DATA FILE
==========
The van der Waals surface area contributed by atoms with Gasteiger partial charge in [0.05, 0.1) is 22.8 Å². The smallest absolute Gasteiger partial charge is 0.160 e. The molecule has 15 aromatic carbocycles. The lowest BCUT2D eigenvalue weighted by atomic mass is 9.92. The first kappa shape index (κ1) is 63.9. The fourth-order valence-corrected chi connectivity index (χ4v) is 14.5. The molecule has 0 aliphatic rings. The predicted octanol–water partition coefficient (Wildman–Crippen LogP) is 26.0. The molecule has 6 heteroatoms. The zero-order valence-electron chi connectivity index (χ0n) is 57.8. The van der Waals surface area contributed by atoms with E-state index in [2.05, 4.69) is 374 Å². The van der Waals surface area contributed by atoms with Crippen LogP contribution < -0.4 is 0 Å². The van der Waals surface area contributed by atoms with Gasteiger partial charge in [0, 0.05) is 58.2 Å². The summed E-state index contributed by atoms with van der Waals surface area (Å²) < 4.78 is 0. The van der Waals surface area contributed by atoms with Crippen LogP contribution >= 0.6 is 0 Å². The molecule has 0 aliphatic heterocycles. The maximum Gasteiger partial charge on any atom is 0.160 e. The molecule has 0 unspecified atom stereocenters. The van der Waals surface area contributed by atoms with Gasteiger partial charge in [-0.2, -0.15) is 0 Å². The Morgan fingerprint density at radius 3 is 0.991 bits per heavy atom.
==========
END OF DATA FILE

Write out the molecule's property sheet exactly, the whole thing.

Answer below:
The van der Waals surface area contributed by atoms with Gasteiger partial charge in [0.05, 0.1) is 22.8 Å². The smallest absolute Gasteiger partial charge is 0.160 e. The molecule has 15 aromatic carbocycles. The lowest BCUT2D eigenvalue weighted by atomic mass is 9.92. The first kappa shape index (κ1) is 63.9. The fourth-order valence-corrected chi connectivity index (χ4v) is 14.5. The molecule has 0 aliphatic rings. The predicted octanol–water partition coefficient (Wildman–Crippen LogP) is 26.0. The molecule has 6 heteroatoms. The zero-order valence-electron chi connectivity index (χ0n) is 57.8. The van der Waals surface area contributed by atoms with E-state index in [2.05, 4.69) is 374 Å². The van der Waals surface area contributed by atoms with Crippen LogP contribution < -0.4 is 0 Å². The van der Waals surface area contributed by atoms with Gasteiger partial charge in [0, 0.05) is 58.2 Å². The summed E-state index contributed by atoms with van der Waals surface area (Å²) < 4.78 is 0. The van der Waals surface area contributed by atoms with Crippen LogP contribution >= 0.6 is 0 Å². The molecule has 0 aliphatic heterocycles. The maximum Gasteiger partial charge on any atom is 0.160 e. The molecule has 0 unspecified atom stereocenters. The van der Waals surface area contributed by atoms with Gasteiger partial charge in [-0.2, -0.15) is 0 Å². The Morgan fingerprint density at radius 3 is 0.991 bits per heavy atom.